And there, sticking out of the top of the pile, is the broken shard of an axe. Wolfbiter.

Gilthannas notices something else. In the walls and on the floor of the ledge are bodies submerged in the sludge, dead Men fixtures of the grotto. Dafydd clambers up and stabs one with his spear, the head squelching into the corpse’s rotting flesh. It has no effect, but an awful sucking, slurping noise is followed by a breath of decay as he pulls the blade free; it sickens his spirit and he sags a little.

With Dafydd standing on the ledge, and Gilthannas, Popo and Wilibald amongst the columns, bows at the ready, Alberic makes his way along the sludgy walls towards the pile and the protruding shard. He reaches out for it, and as quick as he can, he yanks it free with a wet sucking sound.

And that’s when the bodies in the sludge pull free and reach out with clawed hands; one is knocked back by a flurry of arrows, but it immediately gets back up, a red hate in his dead eyes; a feeling of dread spills out and echoes throughout the grotto, sapping the spirits of all but the Barding, who merely clenches his teeth and jabs at one of the dead men with his spear; he skewers it and as he pulls it free, the corpse’s arm is ripped free. The creature still stands, reaching out with its remaining claw.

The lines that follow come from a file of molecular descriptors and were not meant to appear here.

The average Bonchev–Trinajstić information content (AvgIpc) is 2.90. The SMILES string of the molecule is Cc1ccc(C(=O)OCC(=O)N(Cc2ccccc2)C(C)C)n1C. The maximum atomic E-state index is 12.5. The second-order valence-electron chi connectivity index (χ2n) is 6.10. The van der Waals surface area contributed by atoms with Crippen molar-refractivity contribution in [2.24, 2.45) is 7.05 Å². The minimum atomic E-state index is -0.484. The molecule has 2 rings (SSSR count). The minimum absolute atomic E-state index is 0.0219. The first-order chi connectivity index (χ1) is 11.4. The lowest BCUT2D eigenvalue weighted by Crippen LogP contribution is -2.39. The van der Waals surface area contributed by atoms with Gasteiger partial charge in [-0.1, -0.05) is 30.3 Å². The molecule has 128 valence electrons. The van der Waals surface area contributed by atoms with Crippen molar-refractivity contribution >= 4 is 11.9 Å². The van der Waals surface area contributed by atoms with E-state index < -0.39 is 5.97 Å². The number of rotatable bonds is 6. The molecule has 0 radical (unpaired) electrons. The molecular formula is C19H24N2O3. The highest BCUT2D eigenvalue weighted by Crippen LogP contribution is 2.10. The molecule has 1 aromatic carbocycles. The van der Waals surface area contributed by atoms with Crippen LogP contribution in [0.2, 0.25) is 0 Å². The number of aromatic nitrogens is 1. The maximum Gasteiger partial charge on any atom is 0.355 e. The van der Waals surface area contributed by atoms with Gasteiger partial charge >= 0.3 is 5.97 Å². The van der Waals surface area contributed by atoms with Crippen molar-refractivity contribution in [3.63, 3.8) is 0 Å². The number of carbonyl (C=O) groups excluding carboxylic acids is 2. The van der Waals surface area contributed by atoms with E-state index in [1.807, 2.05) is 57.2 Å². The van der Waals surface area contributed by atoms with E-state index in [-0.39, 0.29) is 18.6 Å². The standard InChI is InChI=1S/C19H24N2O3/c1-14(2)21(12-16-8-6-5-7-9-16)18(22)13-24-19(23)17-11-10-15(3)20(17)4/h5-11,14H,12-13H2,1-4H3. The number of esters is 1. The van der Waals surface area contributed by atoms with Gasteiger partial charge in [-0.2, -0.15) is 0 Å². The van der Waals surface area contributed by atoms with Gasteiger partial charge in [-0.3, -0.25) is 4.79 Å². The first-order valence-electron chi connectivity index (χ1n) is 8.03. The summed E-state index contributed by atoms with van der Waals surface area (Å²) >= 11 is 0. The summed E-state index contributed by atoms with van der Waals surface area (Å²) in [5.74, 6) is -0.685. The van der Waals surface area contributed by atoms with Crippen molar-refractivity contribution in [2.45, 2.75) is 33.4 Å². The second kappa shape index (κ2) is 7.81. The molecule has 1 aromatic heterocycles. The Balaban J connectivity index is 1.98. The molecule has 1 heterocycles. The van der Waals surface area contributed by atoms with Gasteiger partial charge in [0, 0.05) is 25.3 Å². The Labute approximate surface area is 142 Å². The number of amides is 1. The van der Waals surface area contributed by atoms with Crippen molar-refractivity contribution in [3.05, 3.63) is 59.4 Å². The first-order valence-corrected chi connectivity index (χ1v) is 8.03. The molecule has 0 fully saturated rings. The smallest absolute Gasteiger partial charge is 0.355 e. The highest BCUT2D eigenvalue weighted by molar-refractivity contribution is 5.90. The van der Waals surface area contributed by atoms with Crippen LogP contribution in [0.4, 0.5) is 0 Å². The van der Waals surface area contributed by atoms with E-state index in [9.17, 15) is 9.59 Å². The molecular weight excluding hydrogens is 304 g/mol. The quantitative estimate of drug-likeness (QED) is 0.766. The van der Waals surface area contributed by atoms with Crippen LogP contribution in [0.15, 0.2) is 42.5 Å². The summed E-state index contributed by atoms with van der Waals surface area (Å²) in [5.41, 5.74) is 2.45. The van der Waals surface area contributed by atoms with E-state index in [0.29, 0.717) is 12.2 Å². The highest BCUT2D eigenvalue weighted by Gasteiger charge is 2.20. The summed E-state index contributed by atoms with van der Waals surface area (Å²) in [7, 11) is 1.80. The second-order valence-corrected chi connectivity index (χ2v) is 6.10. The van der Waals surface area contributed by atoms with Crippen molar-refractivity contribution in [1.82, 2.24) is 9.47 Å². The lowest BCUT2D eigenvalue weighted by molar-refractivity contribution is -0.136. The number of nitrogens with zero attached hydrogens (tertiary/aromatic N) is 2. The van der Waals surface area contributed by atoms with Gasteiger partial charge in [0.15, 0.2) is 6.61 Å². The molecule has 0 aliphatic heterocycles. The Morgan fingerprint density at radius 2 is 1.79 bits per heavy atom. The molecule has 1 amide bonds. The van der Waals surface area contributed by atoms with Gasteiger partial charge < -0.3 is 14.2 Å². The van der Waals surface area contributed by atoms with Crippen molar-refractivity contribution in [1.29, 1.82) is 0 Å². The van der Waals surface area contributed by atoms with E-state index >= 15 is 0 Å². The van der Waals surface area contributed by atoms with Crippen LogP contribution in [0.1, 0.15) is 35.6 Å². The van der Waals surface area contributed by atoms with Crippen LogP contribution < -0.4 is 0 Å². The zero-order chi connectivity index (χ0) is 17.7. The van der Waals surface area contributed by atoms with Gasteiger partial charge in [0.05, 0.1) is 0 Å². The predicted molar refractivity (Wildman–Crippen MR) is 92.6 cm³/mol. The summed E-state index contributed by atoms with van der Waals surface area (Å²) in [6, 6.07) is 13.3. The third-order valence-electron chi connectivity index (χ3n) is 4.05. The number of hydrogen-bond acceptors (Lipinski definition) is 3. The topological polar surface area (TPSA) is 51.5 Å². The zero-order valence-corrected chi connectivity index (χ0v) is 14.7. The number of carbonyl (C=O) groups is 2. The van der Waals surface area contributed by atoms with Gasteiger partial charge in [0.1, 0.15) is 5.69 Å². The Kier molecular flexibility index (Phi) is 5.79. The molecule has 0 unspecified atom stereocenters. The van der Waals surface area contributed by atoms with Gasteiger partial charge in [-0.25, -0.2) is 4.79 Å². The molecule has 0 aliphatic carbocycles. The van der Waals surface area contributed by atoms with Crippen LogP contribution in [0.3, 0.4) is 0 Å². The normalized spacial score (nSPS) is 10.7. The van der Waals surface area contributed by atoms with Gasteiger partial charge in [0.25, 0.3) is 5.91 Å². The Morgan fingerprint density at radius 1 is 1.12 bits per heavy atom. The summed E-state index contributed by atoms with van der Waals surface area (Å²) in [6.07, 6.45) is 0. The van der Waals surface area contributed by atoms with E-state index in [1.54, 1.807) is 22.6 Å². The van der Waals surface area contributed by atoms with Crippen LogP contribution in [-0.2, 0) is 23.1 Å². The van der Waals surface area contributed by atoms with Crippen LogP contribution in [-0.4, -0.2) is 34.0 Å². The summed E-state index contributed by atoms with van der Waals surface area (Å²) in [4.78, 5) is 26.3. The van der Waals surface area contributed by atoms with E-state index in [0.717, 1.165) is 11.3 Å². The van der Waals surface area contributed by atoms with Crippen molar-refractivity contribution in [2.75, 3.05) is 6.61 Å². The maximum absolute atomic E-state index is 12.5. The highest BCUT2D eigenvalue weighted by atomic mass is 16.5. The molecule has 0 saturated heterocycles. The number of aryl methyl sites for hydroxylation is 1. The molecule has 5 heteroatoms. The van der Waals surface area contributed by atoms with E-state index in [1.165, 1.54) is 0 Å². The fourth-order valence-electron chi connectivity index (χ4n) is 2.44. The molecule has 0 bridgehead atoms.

The others engage the enemy, stabbing with swords and spear, swinging axe and shooting arrows; the sludge corpses are staggered and torn, limbs ripped free and guts spilled; but just as they seem to fall, the creatures seem to pull themselves together and stand again; but thankfully, only for a short while, and it seems that the torch wielded by Dafydd makes them shrink away; one-by-one the corpses fall apart, one clutching at the Barding as it does, almost dragging him into the wall; the last one standing then grabs Alberic, who tries to struggle free but it pulled towards the wall. Gilthannas grabs the torch and thrusts it into the monster’s face, burning it away, and with that, the last of the dead men falls, leaving nothing but sludge and guts and dead flesh scattered all around.

End of Session

XP Awarded: 1 each.